As I paint the finishing gloss on To Charm a Killer, my mind drifts back to its creation. I can’t remember how the whole story came together–there were many edits, revisions, and transformations along the way. But, I do know some things.
In the beginning, a girl was abducted by a priest.
Hollystone Coven emerged as the hook for the series: a coven of witches who solve murders using magic. Not the blink and it’s done stuff, but by manipulating energy through ritual concentration and manifestation. For example, through focussed chanting, they raise power and bend and shape the forces of nature; something, we all have the capability of doing, if only we believed.
One day while hiking at Buntzen Lake, we came upon a large circle of people hidden in the woods. They were chanting “El Diablo” — whether conjuring or banishing the devil, I do not know. But that was the moment, the witches of Hollystone Coven began meeting there for Sabbat rituals.
I fell in love with Estrada, the High Priest of Hollystone Coven–everyone does–and he fell in love with the woods and with faeries.
“I’m serious, Sara. This forest reeks of life, especially after the September rains. Can’t you smell it?” He loved the primordial odour of wet earth; imagined his beginnings in the first fecund ooze…a microscopic amoebic creature, not yet conscious of the magical transformation that would one day occur.
Then I began scouting locations–walking in the footsteps of my characters.
Old Alexandra Bridge in Yale, BC is a real place, though the intuitive path Estrada follows to meet the killer is purely his own.
Drawn toward the killer by some unfathomable force, Estrada took his first steps across the Old Alexandra Bridge with trepidation. He couldn’t help but look down through the open u-shaped steel decking that stretched like rusty metal waves beneath his boots. Resting a leather-gloved hand on the orange railing, he stared, mesmerized by the roiling green-brown river. Beneath him, the Fraser, rife with sediment and autumn rain, funnelled through a canyon of colossal grey rocks into spiralling white-capped eddies. It was deep, cold, and forbidding.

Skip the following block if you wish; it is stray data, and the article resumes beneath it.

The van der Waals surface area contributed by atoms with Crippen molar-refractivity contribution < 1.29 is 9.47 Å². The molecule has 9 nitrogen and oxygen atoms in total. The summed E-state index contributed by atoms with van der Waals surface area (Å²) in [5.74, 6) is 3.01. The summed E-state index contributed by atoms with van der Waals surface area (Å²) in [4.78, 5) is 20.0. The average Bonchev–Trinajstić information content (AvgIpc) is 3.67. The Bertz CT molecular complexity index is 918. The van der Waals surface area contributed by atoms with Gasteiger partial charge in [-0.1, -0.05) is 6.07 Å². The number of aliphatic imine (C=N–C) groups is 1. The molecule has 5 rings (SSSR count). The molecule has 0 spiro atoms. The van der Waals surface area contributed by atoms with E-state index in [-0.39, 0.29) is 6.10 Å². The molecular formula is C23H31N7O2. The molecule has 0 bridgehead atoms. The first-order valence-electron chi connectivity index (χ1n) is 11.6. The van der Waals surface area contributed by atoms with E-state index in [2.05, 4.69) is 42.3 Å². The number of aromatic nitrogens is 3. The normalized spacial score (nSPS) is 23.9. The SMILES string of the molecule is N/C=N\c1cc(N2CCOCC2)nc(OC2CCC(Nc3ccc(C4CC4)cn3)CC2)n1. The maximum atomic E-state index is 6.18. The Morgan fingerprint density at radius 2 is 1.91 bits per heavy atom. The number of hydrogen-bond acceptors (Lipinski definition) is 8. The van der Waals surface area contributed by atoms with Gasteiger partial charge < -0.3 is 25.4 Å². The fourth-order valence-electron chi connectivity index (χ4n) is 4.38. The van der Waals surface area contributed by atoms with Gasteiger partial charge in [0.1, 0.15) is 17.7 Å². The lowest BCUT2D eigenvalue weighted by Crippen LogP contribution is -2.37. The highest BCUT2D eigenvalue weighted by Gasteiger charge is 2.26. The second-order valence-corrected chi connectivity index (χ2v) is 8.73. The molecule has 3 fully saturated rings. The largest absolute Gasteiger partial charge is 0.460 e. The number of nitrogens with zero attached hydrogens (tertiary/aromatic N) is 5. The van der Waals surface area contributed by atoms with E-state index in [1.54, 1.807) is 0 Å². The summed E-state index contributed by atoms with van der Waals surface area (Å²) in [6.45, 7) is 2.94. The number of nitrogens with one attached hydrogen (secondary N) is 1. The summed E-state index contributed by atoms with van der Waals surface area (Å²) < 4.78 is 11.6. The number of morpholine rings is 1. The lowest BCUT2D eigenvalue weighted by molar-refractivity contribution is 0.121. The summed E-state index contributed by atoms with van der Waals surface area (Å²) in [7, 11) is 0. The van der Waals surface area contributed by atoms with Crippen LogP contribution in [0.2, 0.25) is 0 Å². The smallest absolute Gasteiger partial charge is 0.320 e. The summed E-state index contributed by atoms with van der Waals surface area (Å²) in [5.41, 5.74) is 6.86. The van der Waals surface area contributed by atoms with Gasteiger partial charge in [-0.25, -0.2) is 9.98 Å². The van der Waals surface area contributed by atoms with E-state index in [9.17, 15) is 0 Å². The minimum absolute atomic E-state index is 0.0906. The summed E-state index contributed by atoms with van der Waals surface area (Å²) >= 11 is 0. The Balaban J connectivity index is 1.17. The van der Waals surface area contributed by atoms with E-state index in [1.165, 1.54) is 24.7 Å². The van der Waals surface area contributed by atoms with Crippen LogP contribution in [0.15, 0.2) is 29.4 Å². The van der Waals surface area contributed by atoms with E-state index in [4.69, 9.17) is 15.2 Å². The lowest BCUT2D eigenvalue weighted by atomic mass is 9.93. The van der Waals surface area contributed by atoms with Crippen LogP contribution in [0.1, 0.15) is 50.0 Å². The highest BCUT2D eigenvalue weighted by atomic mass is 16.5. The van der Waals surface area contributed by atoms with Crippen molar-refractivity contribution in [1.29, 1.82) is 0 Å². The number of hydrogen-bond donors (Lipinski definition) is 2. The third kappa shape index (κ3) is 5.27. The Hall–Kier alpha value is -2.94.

And, when it was decided that the girl must travel to Ireland to escape the priest, I went with her to co-create her experiences. On Shop Street in Galway, I watched a woman performing street art, and she became an inspiration for Primrose, the Irish fey witch.
Draped and hooded in a forest green cloak that dragged upon the stones in folds, Primrose stood serenely, her hands hidden beneath gaping sleeves. Clustered branches of appliquéd emerald and silver oak leaves meandered over the cloak like a shimmering forest. The tiny elfish face beneath the hood was painted bright green, except for the area around her eyes, which was etched in dark spirals to resemble the knots of a tree. Her ever-changing irises glowed with golden iridescence as she smiled.
“You look like a nature goddess.”
“She’s Danu, Matriarch of the Irish gods,” said Estrada.
Primrose leads the girl on a mystical adventure in Ireland.
And when Estrada arrives, he experiences Primrose in a wholly different way.
That is as much as I can say; to say more would divulge too many secrets. This is, after all, a mystery.
Ireland is a magical land, and I hope to see you there one day. If this book is your inspiration, I will be smiling.